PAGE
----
The Lawyer’s newest product is the most comprehensive overview of the Asia-Pacific legal market yet produced. With rankings of the top 100 local law firms by lawyer headcount as well as analysis of the leading 50 international players in the region, it is essential reading for anyone interested in the strategic future of the world’s fastest growing legal market
Eversheds eyes Central and Eastern Europe" />Eversheds is considering a significant expansion of its international network during the current financial year, with Central and Eastern Europe pencilled in as the most likely new outposts.
The significant opportunities offered in the region, particularly in the projects and PPP arenas, are drawing the national firm's attention.
Eversheds is already active in the region and has featured on a string of projects. For example, in Lithuania it advised the municipality of Vilnius on its major tram project, and in Hungary it advised the government on a post office services-related project.
The firm is now looking to build on its presence in the region by adding further members to its alliance. It is also believed to be looking to expand into a number of other jurisdictions, including Scandinavia, although these plans are thought to be at least six months away from fruition.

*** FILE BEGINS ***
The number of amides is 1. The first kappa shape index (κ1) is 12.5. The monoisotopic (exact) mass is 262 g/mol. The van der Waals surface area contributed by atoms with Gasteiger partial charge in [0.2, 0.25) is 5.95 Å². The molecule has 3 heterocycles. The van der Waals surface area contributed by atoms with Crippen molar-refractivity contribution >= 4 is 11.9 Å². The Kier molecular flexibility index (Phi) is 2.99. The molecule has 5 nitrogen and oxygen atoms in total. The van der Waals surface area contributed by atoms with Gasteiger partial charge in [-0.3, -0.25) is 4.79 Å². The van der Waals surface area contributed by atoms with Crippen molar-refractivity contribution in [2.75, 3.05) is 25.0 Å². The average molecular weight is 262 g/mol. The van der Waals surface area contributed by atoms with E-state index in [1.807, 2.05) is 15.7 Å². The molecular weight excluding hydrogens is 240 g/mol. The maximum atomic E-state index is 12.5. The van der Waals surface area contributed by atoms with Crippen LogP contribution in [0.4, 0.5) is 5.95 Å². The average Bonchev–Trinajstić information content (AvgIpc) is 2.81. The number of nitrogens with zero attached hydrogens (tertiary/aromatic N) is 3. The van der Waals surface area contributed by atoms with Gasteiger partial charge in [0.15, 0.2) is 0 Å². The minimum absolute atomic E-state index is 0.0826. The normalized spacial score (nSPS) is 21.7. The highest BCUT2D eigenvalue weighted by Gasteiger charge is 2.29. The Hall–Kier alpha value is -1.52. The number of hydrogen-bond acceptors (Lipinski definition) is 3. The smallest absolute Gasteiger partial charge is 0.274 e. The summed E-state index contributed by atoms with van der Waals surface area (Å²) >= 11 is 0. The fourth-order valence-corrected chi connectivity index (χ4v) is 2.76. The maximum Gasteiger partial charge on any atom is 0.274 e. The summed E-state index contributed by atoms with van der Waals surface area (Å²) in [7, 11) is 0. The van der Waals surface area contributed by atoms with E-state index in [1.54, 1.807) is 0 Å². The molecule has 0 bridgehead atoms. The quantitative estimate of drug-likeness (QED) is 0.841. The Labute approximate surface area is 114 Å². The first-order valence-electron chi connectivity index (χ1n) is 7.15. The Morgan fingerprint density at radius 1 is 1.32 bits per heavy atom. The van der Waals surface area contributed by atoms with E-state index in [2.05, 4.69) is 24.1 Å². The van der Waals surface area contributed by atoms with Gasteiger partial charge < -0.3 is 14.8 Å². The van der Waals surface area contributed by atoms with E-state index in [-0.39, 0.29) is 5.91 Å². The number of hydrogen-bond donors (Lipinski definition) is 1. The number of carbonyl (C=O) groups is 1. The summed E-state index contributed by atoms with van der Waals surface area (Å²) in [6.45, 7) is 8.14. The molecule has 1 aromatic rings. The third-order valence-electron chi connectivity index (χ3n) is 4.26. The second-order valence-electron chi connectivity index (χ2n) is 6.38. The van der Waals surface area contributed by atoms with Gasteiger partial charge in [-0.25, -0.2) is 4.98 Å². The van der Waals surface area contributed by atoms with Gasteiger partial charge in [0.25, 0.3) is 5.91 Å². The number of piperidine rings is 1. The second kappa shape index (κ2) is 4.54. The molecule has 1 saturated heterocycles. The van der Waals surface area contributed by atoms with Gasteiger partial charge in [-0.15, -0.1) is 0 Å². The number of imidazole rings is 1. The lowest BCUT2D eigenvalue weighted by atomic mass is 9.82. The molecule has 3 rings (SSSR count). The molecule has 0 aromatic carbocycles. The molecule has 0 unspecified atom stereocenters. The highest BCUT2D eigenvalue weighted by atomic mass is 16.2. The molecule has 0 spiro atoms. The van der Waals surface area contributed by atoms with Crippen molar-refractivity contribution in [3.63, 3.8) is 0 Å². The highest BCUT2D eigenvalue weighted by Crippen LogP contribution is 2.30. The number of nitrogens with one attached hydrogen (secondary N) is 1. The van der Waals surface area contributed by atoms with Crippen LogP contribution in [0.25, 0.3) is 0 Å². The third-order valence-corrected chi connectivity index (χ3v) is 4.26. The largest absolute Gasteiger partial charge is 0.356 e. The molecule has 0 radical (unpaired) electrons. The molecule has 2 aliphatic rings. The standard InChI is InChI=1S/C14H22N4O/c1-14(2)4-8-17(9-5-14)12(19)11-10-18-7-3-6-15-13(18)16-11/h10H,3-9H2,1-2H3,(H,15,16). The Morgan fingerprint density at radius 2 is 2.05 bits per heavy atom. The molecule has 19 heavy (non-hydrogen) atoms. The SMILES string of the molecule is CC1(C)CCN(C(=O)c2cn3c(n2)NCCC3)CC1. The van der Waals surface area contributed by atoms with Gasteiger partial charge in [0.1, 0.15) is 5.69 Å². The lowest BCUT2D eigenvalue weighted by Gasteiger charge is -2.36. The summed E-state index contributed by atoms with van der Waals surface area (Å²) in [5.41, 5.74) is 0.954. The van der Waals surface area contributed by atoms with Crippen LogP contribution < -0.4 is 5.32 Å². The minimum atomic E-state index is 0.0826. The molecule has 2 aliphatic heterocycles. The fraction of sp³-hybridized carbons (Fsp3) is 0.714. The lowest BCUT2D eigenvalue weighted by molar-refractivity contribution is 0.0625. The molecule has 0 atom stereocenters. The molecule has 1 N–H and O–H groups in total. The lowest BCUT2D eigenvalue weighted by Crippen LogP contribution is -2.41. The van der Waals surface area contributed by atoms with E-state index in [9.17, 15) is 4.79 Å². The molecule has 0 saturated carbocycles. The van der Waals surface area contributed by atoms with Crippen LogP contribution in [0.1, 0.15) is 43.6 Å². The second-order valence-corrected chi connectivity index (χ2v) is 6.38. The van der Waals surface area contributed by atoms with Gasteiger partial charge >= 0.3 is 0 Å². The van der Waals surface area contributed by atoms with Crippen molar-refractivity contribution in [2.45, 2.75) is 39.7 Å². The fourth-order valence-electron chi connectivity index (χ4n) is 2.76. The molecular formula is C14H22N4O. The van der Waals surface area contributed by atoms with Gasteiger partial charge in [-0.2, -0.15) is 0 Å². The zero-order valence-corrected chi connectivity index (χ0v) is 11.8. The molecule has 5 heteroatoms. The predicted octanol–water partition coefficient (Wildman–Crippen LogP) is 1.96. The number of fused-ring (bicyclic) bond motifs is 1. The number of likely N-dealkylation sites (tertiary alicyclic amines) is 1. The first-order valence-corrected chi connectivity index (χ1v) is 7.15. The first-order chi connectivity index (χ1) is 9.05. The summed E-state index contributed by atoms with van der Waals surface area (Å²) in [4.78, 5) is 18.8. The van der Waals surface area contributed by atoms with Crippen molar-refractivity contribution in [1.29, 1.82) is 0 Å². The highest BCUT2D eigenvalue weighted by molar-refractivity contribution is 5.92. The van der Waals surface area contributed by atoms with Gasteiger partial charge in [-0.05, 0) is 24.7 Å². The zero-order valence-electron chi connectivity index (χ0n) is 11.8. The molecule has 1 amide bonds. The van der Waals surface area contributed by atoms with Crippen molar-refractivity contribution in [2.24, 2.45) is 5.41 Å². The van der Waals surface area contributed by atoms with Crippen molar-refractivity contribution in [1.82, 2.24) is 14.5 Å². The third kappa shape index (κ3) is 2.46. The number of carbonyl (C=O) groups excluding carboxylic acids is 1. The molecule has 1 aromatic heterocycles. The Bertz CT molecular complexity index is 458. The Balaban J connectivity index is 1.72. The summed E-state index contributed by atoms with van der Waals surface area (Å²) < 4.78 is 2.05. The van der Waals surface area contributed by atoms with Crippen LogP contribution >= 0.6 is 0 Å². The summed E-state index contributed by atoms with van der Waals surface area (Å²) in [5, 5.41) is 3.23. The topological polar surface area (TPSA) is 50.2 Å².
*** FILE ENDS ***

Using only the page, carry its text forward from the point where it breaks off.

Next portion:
Any further expansion is unlikely to lead to financial integration with the new firms, at least in the short term. Eversheds chair Alan Jenkins said: "There's no timeline within which we need to bring any one of the associated offices in [to financial integration] and still less for the entire network. There's no compelling reason for full financial integration."
Eversheds International currently includes 28 offices, 10 of which are in the UK, with the 29th set to open in Shanghai. Only three offices outside the UK - Paris, Brussels and Copenhagen - are fully financially integrated into Eversheds.
Jenkins admitted that the firm's recent dismantling of its lockstep system (The Lawyer, 24 April) "may speed up the process", but said the new profit-sharing system had not been designed with the firm's international expansion in mind.